The Carrot & The Stick: New Voluntary Self-Disclosure Program for Government Contractor Fraud May Increase Disclosures by Individuals

Government contractors are no stranger to disclosure obligations.  Since it went into effect in December 2008, the Federal Acquisition Regulation (FAR) Mandatory Disclosure Rule has been the stick the Government has used to ensure contractors report credible evidence of certain violations.  Now, the Government is announcing a carrot to encourage disclosures from individuals, even if not required under the Mandatory Disclosure Rule.  Specifically, on April 15, 2024, the Department of Justice (DOJ) announced a Pilot Program entitled “The Criminal Division’s Pilot Program on Voluntary Self-Disclosures for Individuals” aimed at encouraging greater cooperation related to certain types of corporate crime. Among those offenses are government contract fraud; health care fraud, money laundering; as well as bribery, kickbacks and corruption.[1]

The Pilot Program applies to voluntary disclosures made by individuals on or after April 15, 2024, to the DOJ Criminal Division. Utilizing this Pilot Program, individuals may receive a non-prosecution agreements (NPAs) in return for meeting certain criteria, such as accepting responsibility, forfeiting any ill-gotten gains, paying restitution to the victims and cooperation.

The Pilot Program sets forth standardized criteria for cooperation:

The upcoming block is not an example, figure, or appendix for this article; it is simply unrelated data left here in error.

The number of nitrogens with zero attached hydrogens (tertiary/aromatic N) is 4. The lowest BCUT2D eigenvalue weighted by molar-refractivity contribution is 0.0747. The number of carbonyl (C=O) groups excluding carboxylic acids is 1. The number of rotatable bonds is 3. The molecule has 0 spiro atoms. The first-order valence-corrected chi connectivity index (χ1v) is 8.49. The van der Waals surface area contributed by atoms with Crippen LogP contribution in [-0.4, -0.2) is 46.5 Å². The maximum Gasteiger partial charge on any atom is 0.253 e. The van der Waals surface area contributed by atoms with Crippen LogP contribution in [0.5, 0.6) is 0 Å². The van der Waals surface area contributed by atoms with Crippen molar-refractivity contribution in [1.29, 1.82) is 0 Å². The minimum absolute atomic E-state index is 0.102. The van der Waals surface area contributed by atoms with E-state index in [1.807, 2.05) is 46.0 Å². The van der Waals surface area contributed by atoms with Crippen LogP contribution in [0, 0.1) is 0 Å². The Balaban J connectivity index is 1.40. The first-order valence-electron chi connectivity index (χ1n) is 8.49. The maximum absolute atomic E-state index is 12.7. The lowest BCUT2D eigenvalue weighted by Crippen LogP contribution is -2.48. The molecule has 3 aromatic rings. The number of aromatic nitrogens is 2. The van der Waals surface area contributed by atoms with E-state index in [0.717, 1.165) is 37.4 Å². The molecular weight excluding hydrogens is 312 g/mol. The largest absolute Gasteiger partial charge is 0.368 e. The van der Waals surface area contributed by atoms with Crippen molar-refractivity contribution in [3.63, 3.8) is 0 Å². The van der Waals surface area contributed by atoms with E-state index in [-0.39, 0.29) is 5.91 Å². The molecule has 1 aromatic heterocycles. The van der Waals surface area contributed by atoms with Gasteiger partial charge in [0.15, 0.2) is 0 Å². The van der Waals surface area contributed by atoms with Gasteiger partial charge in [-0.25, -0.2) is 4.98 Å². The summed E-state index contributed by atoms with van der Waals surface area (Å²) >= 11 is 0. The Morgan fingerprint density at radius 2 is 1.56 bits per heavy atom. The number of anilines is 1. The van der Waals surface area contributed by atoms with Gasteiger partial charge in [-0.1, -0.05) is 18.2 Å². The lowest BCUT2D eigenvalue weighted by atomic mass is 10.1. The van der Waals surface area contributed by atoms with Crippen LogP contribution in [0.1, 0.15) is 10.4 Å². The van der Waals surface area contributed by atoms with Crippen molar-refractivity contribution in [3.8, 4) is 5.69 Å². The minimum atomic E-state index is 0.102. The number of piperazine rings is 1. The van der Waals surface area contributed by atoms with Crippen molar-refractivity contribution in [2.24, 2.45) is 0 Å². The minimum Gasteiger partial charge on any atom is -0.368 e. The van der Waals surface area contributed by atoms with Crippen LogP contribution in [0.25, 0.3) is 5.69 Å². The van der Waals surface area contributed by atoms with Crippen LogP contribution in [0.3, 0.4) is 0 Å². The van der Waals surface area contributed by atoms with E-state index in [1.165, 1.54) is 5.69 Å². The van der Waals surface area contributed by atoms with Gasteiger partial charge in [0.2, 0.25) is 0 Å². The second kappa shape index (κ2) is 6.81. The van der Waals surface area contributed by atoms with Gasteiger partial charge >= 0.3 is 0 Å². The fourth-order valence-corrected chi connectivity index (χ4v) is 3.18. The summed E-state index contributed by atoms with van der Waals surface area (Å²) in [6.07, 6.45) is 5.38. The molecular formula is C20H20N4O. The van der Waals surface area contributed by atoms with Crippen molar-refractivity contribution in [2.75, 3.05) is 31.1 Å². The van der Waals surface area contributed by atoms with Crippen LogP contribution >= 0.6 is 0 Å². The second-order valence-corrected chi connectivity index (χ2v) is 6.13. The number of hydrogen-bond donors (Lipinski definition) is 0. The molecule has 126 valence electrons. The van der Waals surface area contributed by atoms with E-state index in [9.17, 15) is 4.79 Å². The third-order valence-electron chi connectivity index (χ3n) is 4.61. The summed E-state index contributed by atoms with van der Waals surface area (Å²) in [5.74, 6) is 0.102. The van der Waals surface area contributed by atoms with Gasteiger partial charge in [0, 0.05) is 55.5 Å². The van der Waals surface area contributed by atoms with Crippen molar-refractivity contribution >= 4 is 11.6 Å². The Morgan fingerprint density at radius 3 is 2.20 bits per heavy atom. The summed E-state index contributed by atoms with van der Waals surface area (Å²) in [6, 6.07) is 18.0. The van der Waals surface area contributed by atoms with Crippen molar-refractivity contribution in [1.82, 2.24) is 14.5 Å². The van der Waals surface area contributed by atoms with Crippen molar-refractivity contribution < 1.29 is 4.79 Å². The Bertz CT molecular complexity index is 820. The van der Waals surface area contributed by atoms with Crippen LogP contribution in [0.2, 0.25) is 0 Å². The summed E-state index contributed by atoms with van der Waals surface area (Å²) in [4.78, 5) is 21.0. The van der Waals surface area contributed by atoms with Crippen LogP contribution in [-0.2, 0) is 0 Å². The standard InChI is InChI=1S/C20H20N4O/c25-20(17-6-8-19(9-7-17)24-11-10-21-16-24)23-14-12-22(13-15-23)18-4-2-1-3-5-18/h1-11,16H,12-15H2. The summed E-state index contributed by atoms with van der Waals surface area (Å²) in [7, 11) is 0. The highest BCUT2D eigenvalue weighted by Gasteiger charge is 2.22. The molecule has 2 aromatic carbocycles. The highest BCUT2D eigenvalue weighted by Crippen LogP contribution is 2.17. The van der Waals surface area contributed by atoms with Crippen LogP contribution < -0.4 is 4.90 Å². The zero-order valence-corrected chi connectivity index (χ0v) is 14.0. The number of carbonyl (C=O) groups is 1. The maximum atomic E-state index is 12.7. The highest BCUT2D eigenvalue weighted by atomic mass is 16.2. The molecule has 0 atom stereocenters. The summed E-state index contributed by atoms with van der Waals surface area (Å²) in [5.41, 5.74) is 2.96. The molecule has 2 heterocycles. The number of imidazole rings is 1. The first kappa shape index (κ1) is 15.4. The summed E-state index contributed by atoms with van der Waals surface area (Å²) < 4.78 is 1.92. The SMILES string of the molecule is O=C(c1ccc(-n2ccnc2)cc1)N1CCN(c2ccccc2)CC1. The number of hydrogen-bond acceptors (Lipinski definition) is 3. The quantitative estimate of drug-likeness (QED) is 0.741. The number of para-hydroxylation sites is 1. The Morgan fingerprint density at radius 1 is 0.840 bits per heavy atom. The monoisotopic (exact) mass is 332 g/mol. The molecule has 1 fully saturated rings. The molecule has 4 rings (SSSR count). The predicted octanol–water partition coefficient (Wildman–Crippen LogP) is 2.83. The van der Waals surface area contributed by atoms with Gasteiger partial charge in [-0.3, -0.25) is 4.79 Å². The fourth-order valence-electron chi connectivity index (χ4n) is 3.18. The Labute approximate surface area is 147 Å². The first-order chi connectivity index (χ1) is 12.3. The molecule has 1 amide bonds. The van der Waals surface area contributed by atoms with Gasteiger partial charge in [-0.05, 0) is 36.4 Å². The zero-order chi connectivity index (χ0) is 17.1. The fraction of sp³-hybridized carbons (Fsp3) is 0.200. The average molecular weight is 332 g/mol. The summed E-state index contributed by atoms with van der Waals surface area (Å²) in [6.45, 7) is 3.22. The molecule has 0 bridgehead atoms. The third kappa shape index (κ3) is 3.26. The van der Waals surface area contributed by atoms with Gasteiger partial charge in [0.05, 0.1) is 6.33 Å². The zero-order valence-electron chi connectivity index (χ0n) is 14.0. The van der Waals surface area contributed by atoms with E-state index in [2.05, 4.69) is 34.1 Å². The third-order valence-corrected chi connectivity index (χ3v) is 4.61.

1. Original Information. Individuals must provide “non-public information not previously known to the Criminal Division or to any component of the Department of Justice.” Prompt reporting (in advance of disclosure by others) is therefore more likely to result in a NPA under the Pilot Program.
2. Voluntary Cooperation. Only disclosures made in the absence of any government investigation, the threat of imminent disclosure, or any reporting requirement will qualify for the Pilot Program. Reports made in response to any government inquiry or request, such as a subpoena, will not be considered “voluntary” under the new policy.
3. Complete and Truthful Disclosure. Participants must disclose “all information known to the individual related to any misconduct in which the individual has participated and/or of which the individual is aware.”In other words, the participant cannot provide information on some misconduct with the hope the DOJ will not discover the participant’s full involvement.